Milwaukee Ballet’s “Esmeralda”
Reduction of a 460-page novel to two hours of movement costs in breadth and development. A choreographer, unlike a novelist, hasn’t the time to build inevitability and tension in waves as crises bubble to crests and then subside.
Michael Pink hastened to report incident in Esemeralda, his treatment of Victor Hugo’s Hunchback of Notre Dame, which the Milwaukee Ballet opened Thursday. A busker must fail in his street show and fall in with thieves and beggars. A noble officer must be smitten and woo a street dancer. Quasimodo must be mocked and beaten. The gypsy must charm a crowd with her dancing and show brave kindness to the hunchback. A hypocritical priest must attempt murder and repeatedly attempt rape, and finally commit murder indirectly by causing the poor girl to be hanged.
And that’s not the half of what occurred as Pink rushed to tell the story, as Philip Feeney’s clever, vivid — OK, lurid — music underscored each event. (The Milwaukee Ballet Orchestra played fiercely under Andrews Sill.) Mime is at a minimum, except for the feigned conversations in the crowd scenes. Mostly, Pink has found ways to embed the storytelling in dancing. A great deal of it — much more dancing than I remembered from six years ago — fills Esmeralda.
Narrative often trumps beauty in this piece. The ensemble dances Act 1, for example, derive from the misshapen walk and gestures that Ryan Martin, in a heroic performance, brought to Quasimodo. The raggedy costumes of the street people of Paris flap about arms and legs flung in unison at hideous angles. It’s ugly as sin, but then it is sin for a nasty mob to bait an unfortunate fellow human being in this way. A fascination with the grotesque is part of the story — the beautiful cathedral does have its gargoyles — but I like to see the body in beautiful motion at the ballet. (Ballet does have a historical knack for making evil beautiful, as in the Black Swan, but Pink didn’t go for that.)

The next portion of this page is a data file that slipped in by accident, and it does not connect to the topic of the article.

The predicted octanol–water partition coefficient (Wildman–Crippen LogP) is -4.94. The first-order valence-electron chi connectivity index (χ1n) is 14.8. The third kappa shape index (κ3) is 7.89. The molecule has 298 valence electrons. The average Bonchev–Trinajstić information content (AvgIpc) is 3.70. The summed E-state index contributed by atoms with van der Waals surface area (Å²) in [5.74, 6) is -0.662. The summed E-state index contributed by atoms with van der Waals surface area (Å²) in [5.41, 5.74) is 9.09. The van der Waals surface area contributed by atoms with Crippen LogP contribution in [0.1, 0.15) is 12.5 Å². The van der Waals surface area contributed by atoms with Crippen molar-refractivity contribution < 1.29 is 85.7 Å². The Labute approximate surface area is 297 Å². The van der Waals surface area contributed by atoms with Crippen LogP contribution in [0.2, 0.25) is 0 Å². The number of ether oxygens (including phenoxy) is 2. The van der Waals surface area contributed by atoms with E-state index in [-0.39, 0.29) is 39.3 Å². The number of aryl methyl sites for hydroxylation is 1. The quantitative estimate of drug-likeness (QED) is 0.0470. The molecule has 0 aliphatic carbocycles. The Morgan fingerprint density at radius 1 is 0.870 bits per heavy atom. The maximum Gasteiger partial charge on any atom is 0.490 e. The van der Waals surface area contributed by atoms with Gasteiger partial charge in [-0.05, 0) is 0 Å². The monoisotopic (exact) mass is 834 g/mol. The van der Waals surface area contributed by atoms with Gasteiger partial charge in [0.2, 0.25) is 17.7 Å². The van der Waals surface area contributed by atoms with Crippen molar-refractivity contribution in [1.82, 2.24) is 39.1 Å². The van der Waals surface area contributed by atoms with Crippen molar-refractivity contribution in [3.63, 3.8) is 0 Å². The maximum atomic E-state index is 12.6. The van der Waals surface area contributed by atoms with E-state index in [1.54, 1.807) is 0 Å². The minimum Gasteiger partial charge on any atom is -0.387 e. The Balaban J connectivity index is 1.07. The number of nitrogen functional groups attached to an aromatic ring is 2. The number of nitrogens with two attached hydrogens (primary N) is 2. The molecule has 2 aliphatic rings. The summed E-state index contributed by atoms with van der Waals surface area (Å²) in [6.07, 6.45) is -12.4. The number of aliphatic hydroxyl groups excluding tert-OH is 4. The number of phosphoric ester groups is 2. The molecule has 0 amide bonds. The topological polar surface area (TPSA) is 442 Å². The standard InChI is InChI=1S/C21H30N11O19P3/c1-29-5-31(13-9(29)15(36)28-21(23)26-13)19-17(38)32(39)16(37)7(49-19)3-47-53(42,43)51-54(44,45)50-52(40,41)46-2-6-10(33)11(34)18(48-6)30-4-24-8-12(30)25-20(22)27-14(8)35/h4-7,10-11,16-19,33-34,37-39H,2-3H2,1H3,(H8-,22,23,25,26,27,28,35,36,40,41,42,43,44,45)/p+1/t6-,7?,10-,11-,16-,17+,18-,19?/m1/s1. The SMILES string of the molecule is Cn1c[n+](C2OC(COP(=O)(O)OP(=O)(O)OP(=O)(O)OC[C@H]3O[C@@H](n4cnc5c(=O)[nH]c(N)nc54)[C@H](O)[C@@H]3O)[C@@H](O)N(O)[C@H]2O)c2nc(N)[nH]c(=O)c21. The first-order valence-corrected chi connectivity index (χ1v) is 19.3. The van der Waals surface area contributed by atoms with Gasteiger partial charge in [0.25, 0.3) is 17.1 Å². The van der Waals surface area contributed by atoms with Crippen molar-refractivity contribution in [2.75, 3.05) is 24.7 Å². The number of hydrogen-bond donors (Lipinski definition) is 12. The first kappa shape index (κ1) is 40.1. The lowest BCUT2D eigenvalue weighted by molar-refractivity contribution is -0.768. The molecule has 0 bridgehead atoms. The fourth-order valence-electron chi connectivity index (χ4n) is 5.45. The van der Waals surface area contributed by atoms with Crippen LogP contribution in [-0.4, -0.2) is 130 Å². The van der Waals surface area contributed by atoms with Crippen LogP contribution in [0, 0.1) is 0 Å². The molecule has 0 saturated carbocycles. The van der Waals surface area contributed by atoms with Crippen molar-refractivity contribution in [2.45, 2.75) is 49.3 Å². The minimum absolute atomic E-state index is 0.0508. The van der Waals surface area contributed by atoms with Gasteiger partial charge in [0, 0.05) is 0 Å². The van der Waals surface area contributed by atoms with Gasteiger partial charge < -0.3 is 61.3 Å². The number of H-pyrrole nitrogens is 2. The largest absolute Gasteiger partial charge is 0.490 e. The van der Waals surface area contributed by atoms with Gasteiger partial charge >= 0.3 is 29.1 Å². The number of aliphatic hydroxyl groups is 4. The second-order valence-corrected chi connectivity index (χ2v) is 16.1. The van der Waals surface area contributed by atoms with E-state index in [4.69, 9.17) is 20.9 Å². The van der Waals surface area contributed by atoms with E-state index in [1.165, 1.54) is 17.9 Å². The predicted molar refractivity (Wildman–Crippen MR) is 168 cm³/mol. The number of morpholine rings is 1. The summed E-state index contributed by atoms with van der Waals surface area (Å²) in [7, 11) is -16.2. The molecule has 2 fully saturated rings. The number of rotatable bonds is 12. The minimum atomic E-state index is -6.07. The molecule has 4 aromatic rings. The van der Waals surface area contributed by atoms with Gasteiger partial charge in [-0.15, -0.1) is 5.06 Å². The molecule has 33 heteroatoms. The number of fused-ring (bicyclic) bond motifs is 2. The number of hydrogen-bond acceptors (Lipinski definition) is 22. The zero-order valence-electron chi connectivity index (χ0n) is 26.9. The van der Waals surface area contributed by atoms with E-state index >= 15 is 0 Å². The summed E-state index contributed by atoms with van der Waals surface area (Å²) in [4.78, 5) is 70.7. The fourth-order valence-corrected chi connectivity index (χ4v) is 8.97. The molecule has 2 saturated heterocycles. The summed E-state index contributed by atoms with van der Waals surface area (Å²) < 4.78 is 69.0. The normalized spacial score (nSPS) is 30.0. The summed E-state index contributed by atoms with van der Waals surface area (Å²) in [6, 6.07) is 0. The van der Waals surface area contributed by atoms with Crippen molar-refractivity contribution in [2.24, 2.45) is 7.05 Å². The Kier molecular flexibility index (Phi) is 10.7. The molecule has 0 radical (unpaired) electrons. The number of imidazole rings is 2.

A scene centered on Diana Stetsura, as the officer’s high-born fiancee, full of airy, long-lined elegance, gave some relief from the mob’s scuttling movement and grubby clothing. But I think Pink’s intention is to make Esmeralda the flickering flame of beauty in a dark world. Julianne Kepley shone brightly in the title role. She’s a girl-next-door type, sturdy and athletic, with a nifty, clean attack and confident, centered balance. Her first big solo is straight-ahead classical virtuosity, with a little gypsy character flourishes. The sensual, sexual number she uses to intimidate Stetsura’s character comes as a bit of a shock. We thought she was so innocent.
If Esmeralda falls short, it’s not for lack of trying or lack of skill on the part of the dancers, who were unfailing in their energy and commitment. I also admired Marc Petrocci, as Gringoire, the would-be actor. In a long, greasy wig and with his slick, yet desperate way of trying to ingratiate himself with the mob of thieves, Petrocci was completely charming in the way of Johnny Depp as Jack Sparrow. David Hovhaninisyan made a dashing and easily virtuosic Captain Phoebus, just the guy to sweep Esmeralda off her feet.
Much to like and even admire lies within Esmeralda, but in the end its emotions feel a little cheap and its pace a little frantic. Its nasty incidents pile up like a chain reaction accident on the freeway, but they do not accumulate power. You become inured and stop taking them seriously. When Esmeralda dies at the end of a rope, we’re supposed to be devastated. We’re not.
The line-up of lead roles mentioned above will repeat on Saturday. They will change as follows Friday and Sunday: Luz San Miguel (Esmeralda), Michael Linsmeier (Quasimodo), David Hovhannisyan (Frollo), Petr Zahradnicek (Gringoire), Ryan Martin (Captain Phoebus).